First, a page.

My Morning in Exile

Before we get to the posts, take a look at some amazing pictures of that Utah salt flat NASA tried to sucker us into believing was the moon forty years ago.

  • If you look beyond the Yankees” there is no competitive balance problem in baseball. And if you leave out the killings, Washington has a very low crime rate!
  • There’s a construction law case I worked on at my old firm that has been active since 2000 with no end in sight. The 2003 steroids testing raid is gaining.
  • There aren’t many rallying cries less inspiring than “Bring back Riggleman!” but in this case it’s probably the right call.
  • Right now I wouldn’t bet against John Lackey winding up in the Bronx.
  • Varitek exercises his option. Sadly, he pulled it while exercising it and will be on the 15 day DL.
  • Mark Cuban says he’d buy the Dodgers if they were up for sale. If the McCourt battle gets as ugly as I suspect it will, he may actually look like a palatable option to Major League Baseball for the first time ever.
  • I wish the photo at the link would have focused more on the West Crater so we could see the Monolith. Wait — It’s buried 40 feet below the lunar surface near the crater Tycho. Forget I said anything.

    UPDATE: The 2001 reference got me surfing, and I made it over to the “memorable quotes” section of the IMDB page for the sequel, “2010.” This passage stood out:

    Heywood Floyd: I’d love a hot dog.

    Walter Curnow: Astrodome. Good hot dogs there.

    Heywood Floyd: Astrodome? You can’t grow a good hot dog indoors. Yankee Stadium. September. The hot dogs have been boiling since opening day in April. Now that’s a hot dog.

    Walter Curnow: The yellow mustard or the darker kind?

    Heywood Floyd: The darker kind.

    Walter Curnow: Very important.

    It’s not quite 2010, and neither of those stadiums exist anymore. I can’t help but think the writers of the flick, back in 1984, thought “well, the Astrodome is totally futuristic, so it’ll still be around 25 years from now. And Yankee Stadium is freakin’ Yankee Stadium. Let’s go with those references.!”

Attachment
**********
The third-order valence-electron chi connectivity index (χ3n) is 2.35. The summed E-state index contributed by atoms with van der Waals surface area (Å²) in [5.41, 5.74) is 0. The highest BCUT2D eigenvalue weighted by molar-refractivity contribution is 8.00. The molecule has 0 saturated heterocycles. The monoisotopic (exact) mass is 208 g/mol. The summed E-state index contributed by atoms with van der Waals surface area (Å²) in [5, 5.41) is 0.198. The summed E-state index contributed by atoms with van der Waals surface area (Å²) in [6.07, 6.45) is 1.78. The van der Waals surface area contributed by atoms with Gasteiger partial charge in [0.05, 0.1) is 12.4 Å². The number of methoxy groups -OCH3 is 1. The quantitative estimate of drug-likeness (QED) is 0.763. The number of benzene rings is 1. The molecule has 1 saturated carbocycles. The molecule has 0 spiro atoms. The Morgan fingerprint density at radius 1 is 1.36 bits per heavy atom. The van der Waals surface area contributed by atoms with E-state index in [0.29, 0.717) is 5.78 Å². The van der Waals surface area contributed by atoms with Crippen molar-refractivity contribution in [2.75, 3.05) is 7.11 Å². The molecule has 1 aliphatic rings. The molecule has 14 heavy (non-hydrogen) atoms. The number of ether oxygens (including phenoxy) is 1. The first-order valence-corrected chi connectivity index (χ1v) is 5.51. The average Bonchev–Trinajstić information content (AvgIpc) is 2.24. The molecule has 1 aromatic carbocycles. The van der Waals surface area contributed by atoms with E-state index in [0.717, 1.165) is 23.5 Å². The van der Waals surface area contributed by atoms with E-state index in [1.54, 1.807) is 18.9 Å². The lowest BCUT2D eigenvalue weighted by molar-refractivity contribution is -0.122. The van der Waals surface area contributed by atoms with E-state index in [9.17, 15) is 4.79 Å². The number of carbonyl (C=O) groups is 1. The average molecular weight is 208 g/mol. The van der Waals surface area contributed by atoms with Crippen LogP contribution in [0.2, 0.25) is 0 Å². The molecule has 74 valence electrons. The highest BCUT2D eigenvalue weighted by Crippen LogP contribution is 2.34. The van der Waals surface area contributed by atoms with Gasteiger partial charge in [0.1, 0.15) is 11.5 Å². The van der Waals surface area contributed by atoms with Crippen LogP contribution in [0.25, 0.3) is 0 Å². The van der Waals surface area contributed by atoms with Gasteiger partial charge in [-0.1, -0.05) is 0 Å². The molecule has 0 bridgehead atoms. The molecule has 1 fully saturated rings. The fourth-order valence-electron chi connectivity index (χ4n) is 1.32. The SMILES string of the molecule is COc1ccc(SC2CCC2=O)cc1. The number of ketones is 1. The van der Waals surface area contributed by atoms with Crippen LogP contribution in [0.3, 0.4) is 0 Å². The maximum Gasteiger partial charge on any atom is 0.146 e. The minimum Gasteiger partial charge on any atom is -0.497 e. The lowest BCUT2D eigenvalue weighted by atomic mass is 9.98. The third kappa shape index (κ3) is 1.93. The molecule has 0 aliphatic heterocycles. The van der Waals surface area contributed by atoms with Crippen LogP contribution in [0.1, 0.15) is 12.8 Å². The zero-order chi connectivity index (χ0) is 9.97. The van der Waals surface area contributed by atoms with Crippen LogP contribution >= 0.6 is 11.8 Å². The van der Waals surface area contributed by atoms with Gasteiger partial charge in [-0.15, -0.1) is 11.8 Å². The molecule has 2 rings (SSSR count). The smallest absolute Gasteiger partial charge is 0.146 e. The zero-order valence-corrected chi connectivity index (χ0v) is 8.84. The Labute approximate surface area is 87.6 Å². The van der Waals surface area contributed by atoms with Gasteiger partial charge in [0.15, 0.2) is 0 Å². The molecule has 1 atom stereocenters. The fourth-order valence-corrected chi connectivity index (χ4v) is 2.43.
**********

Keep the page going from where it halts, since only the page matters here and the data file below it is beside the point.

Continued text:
And while I’m rambling, allow me to go on record as absolutely loving “2010.” No, 2001 didn’t call out for a sequel — quite the opposite actually — and it’s not as good as 2001, not does it even attempt to be. But it works on its own merits, and has a bunch of nifty performances by actors I really like. Lithgow and Scheider mostly, but the always welcome Bob Balaban as well. I probably watched that flick on HBO 100 times when I was a kid, and if it’s ever on now — usually SciFi or some other low rent channel — I’ll watch it all the way through again.

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    1. Chipmaker said...

      The Astrodome is vacant, but still standing.

      I’ve had 2010 in my player for the last few months—yes, it is a good film—and it gets played, at least partially, about once a fortnight. The cast is terrific.

      And, obviously, the actual year 2010 is almost upon us, so there’s probably a special edition coming soon.

    2. RoyceTheBaseballHack said...

      1) “2010” is an amazing film, but it suffers from a significant problem vs. 2001, in that Stanley Kubrick didn’t make it.

      2) If you’ve never read either book, I suggest you do so. Neither of them are long, but they helped me enjoy both films a lot more.

    3. Will said...

      You chide 2010 for thinking that the Astrodome and Yankee Stadium would still be in business, but let the whole Soviet Union thing slide?